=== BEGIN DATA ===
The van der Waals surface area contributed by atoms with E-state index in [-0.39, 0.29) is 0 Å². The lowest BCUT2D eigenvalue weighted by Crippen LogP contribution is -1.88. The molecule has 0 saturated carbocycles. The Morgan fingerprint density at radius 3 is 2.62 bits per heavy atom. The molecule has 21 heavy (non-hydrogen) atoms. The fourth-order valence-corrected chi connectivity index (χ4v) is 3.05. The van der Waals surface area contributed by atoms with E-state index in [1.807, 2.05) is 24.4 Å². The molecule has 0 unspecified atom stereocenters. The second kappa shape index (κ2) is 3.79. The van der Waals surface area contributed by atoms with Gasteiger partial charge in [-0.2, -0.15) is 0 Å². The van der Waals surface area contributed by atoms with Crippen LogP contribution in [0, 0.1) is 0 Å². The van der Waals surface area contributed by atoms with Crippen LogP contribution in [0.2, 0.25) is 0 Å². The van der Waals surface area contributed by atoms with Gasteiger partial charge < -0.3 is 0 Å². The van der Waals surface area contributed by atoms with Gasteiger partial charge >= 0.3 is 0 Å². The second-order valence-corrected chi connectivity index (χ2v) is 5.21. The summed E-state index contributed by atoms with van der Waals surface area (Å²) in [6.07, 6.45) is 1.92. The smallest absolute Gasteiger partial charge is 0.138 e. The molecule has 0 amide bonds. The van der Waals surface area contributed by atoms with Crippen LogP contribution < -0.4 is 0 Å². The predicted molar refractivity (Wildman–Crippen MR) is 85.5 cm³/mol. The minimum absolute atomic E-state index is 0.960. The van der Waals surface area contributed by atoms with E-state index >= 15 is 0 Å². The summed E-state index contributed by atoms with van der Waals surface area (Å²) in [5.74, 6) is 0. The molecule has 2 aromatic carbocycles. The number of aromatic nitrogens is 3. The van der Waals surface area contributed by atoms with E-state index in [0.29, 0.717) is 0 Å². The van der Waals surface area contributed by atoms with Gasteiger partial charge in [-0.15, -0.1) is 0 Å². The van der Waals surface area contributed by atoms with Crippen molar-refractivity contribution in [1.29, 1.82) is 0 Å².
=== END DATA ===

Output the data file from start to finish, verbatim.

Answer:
The van der Waals surface area contributed by atoms with E-state index in [-0.39, 0.29) is 0 Å². The lowest BCUT2D eigenvalue weighted by Crippen LogP contribution is -1.88. The molecule has 0 saturated carbocycles. The Morgan fingerprint density at radius 3 is 2.62 bits per heavy atom. The molecule has 21 heavy (non-hydrogen) atoms. The fourth-order valence-corrected chi connectivity index (χ4v) is 3.05. The van der Waals surface area contributed by atoms with E-state index in [1.807, 2.05) is 24.4 Å². The molecule has 0 unspecified atom stereocenters. The second kappa shape index (κ2) is 3.79. The van der Waals surface area contributed by atoms with Gasteiger partial charge in [-0.2, -0.15) is 0 Å². The van der Waals surface area contributed by atoms with Crippen LogP contribution in [0, 0.1) is 0 Å². The van der Waals surface area contributed by atoms with Crippen LogP contribution in [0.2, 0.25) is 0 Å². The van der Waals surface area contributed by atoms with Gasteiger partial charge < -0.3 is 0 Å². The van der Waals surface area contributed by atoms with Gasteiger partial charge >= 0.3 is 0 Å². The second-order valence-corrected chi connectivity index (χ2v) is 5.21. The summed E-state index contributed by atoms with van der Waals surface area (Å²) in [6.07, 6.45) is 1.92. The smallest absolute Gasteiger partial charge is 0.138 e. The molecule has 0 amide bonds. The van der Waals surface area contributed by atoms with Crippen LogP contribution < -0.4 is 0 Å². The predicted molar refractivity (Wildman–Crippen MR) is 85.5 cm³/mol. The minimum absolute atomic E-state index is 0.960. The van der Waals surface area contributed by atoms with E-state index >= 15 is 0 Å². The summed E-state index contributed by atoms with van der Waals surface area (Å²) in [5.74, 6) is 0. The molecule has 2 aromatic carbocycles. The number of aromatic nitrogens is 3. The van der Waals surface area contributed by atoms with E-state index in [0.29, 0.717) is 0 Å². The van der Waals surface area contributed by atoms with Gasteiger partial charge in [-0.15, -0.1) is 0 Å². The van der Waals surface area contributed by atoms with Crippen molar-refractivity contribution in [1.29, 1.82) is 0 Å².